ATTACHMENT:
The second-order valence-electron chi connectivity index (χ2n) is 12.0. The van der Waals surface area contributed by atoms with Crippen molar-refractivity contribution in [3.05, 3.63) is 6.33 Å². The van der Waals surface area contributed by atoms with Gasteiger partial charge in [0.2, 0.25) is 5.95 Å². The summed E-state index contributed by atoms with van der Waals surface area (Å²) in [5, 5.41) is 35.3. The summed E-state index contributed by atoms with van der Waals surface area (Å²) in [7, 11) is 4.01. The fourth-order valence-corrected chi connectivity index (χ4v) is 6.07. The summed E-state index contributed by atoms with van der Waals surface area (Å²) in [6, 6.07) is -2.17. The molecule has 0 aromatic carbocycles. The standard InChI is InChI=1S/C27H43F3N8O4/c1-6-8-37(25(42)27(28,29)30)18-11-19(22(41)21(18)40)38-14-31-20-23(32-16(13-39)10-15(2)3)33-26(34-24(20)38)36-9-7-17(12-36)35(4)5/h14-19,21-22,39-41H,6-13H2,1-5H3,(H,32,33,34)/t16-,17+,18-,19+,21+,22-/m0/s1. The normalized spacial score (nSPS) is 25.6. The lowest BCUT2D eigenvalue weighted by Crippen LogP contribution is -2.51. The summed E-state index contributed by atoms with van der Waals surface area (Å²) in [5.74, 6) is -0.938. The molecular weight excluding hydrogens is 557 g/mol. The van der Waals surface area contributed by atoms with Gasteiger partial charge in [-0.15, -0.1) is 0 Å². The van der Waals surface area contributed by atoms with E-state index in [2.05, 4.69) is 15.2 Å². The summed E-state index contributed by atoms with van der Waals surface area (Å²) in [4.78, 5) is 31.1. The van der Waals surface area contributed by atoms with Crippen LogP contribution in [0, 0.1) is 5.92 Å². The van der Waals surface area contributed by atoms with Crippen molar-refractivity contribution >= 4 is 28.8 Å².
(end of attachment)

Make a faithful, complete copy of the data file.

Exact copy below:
The second-order valence-electron chi connectivity index (χ2n) is 12.0. The van der Waals surface area contributed by atoms with Crippen molar-refractivity contribution in [3.05, 3.63) is 6.33 Å². The van der Waals surface area contributed by atoms with Gasteiger partial charge in [0.2, 0.25) is 5.95 Å². The summed E-state index contributed by atoms with van der Waals surface area (Å²) in [5, 5.41) is 35.3. The summed E-state index contributed by atoms with van der Waals surface area (Å²) in [7, 11) is 4.01. The fourth-order valence-corrected chi connectivity index (χ4v) is 6.07. The summed E-state index contributed by atoms with van der Waals surface area (Å²) in [6, 6.07) is -2.17. The molecule has 0 aromatic carbocycles. The standard InChI is InChI=1S/C27H43F3N8O4/c1-6-8-37(25(42)27(28,29)30)18-11-19(22(41)21(18)40)38-14-31-20-23(32-16(13-39)10-15(2)3)33-26(34-24(20)38)36-9-7-17(12-36)35(4)5/h14-19,21-22,39-41H,6-13H2,1-5H3,(H,32,33,34)/t16-,17+,18-,19+,21+,22-/m0/s1. The normalized spacial score (nSPS) is 25.6. The lowest BCUT2D eigenvalue weighted by Crippen LogP contribution is -2.51. The summed E-state index contributed by atoms with van der Waals surface area (Å²) in [5.74, 6) is -0.938. The molecular weight excluding hydrogens is 557 g/mol. The van der Waals surface area contributed by atoms with Gasteiger partial charge in [-0.15, -0.1) is 0 Å². The van der Waals surface area contributed by atoms with E-state index in [2.05, 4.69) is 15.2 Å². The summed E-state index contributed by atoms with van der Waals surface area (Å²) in [4.78, 5) is 31.1. The van der Waals surface area contributed by atoms with Crippen LogP contribution in [0, 0.1) is 5.92 Å². The van der Waals surface area contributed by atoms with Crippen molar-refractivity contribution >= 4 is 28.8 Å².